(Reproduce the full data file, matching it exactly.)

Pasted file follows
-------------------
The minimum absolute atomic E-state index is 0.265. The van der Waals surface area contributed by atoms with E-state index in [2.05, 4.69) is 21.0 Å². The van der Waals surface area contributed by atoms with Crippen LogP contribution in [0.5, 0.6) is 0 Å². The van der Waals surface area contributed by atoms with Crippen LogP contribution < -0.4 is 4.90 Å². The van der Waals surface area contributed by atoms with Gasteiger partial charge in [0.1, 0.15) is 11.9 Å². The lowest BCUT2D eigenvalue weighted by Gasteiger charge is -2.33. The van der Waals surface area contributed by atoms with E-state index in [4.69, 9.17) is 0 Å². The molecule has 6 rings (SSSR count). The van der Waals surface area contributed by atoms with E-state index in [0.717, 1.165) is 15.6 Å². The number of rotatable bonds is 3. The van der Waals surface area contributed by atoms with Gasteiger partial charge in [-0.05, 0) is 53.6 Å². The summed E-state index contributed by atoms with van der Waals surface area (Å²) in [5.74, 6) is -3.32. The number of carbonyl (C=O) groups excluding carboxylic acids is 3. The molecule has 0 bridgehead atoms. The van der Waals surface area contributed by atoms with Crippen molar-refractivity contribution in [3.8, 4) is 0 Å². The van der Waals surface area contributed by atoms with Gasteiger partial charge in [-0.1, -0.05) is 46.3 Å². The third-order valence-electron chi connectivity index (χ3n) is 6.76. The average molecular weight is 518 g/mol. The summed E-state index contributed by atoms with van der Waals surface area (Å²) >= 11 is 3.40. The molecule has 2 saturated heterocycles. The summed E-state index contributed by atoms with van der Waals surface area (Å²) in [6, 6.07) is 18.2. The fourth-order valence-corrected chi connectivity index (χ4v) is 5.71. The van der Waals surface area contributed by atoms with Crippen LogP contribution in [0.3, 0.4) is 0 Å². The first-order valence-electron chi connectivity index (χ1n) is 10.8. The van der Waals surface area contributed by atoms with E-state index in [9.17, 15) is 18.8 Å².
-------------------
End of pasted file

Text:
The minimum absolute atomic E-state index is 0.265. The van der Waals surface area contributed by atoms with E-state index in [2.05, 4.69) is 21.0 Å². The van der Waals surface area contributed by atoms with Crippen LogP contribution in [0.5, 0.6) is 0 Å². The van der Waals surface area contributed by atoms with Crippen LogP contribution < -0.4 is 4.90 Å². The van der Waals surface area contributed by atoms with Gasteiger partial charge in [0.1, 0.15) is 11.9 Å². The lowest BCUT2D eigenvalue weighted by Gasteiger charge is -2.33. The van der Waals surface area contributed by atoms with E-state index in [4.69, 9.17) is 0 Å². The molecule has 6 rings (SSSR count). The van der Waals surface area contributed by atoms with E-state index in [0.717, 1.165) is 15.6 Å². The number of rotatable bonds is 3. The van der Waals surface area contributed by atoms with Gasteiger partial charge in [-0.05, 0) is 53.6 Å². The summed E-state index contributed by atoms with van der Waals surface area (Å²) in [5.74, 6) is -3.32. The number of carbonyl (C=O) groups excluding carboxylic acids is 3. The molecule has 0 bridgehead atoms. The van der Waals surface area contributed by atoms with Crippen molar-refractivity contribution in [3.8, 4) is 0 Å². The van der Waals surface area contributed by atoms with Gasteiger partial charge in [-0.1, -0.05) is 46.3 Å². The third-order valence-electron chi connectivity index (χ3n) is 6.76. The average molecular weight is 518 g/mol. The summed E-state index contributed by atoms with van der Waals surface area (Å²) >= 11 is 3.40. The molecule has 2 saturated heterocycles. The summed E-state index contributed by atoms with van der Waals surface area (Å²) in [6, 6.07) is 18.2. The fourth-order valence-corrected chi connectivity index (χ4v) is 5.71. The van der Waals surface area contributed by atoms with Crippen LogP contribution in [0.3, 0.4) is 0 Å². The first-order valence-electron chi connectivity index (χ1n) is 10.8. The van der Waals surface area contributed by atoms with E-state index in [9.17, 15) is 18.8 Å².